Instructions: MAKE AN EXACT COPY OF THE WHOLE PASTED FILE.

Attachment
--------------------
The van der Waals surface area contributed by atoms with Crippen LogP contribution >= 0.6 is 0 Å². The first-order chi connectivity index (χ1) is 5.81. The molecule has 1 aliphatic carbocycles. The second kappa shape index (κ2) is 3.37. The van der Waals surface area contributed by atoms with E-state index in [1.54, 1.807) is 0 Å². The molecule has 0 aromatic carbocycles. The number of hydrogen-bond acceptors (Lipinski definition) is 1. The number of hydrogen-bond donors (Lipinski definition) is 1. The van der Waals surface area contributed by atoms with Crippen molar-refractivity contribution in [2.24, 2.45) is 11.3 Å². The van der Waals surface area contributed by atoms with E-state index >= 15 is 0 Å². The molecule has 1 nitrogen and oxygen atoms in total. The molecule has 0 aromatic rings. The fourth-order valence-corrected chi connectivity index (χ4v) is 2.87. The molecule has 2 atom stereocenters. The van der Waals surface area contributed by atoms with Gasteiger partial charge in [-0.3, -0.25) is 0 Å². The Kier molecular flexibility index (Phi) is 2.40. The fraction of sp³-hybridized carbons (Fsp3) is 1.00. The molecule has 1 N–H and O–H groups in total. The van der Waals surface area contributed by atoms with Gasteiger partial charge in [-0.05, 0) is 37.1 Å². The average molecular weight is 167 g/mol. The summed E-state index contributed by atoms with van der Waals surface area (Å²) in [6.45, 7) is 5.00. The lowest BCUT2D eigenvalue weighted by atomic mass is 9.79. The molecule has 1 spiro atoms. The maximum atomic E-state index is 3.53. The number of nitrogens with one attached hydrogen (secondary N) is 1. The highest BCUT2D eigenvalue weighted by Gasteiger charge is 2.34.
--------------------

The van der Waals surface area contributed by atoms with Crippen LogP contribution >= 0.6 is 0 Å². The first-order chi connectivity index (χ1) is 5.81. The molecule has 1 aliphatic carbocycles. The second kappa shape index (κ2) is 3.37. The van der Waals surface area contributed by atoms with E-state index in [1.54, 1.807) is 0 Å². The molecule has 0 aromatic carbocycles. The number of hydrogen-bond acceptors (Lipinski definition) is 1. The number of hydrogen-bond donors (Lipinski definition) is 1. The van der Waals surface area contributed by atoms with Crippen molar-refractivity contribution in [2.24, 2.45) is 11.3 Å². The van der Waals surface area contributed by atoms with E-state index >= 15 is 0 Å². The molecule has 1 nitrogen and oxygen atoms in total. The molecule has 0 aromatic rings. The fourth-order valence-corrected chi connectivity index (χ4v) is 2.87. The molecule has 2 atom stereocenters. The van der Waals surface area contributed by atoms with Gasteiger partial charge in [-0.3, -0.25) is 0 Å². The Kier molecular flexibility index (Phi) is 2.40. The fraction of sp³-hybridized carbons (Fsp3) is 1.00. The molecule has 1 N–H and O–H groups in total. The van der Waals surface area contributed by atoms with Gasteiger partial charge in [-0.05, 0) is 37.1 Å². The average molecular weight is 167 g/mol. The summed E-state index contributed by atoms with van der Waals surface area (Å²) in [6.45, 7) is 5.00. The lowest BCUT2D eigenvalue weighted by atomic mass is 9.79. The molecule has 1 spiro atoms. The maximum atomic E-state index is 3.53. The number of nitrogens with one attached hydrogen (secondary N) is 1. The highest BCUT2D eigenvalue weighted by Gasteiger charge is 2.34.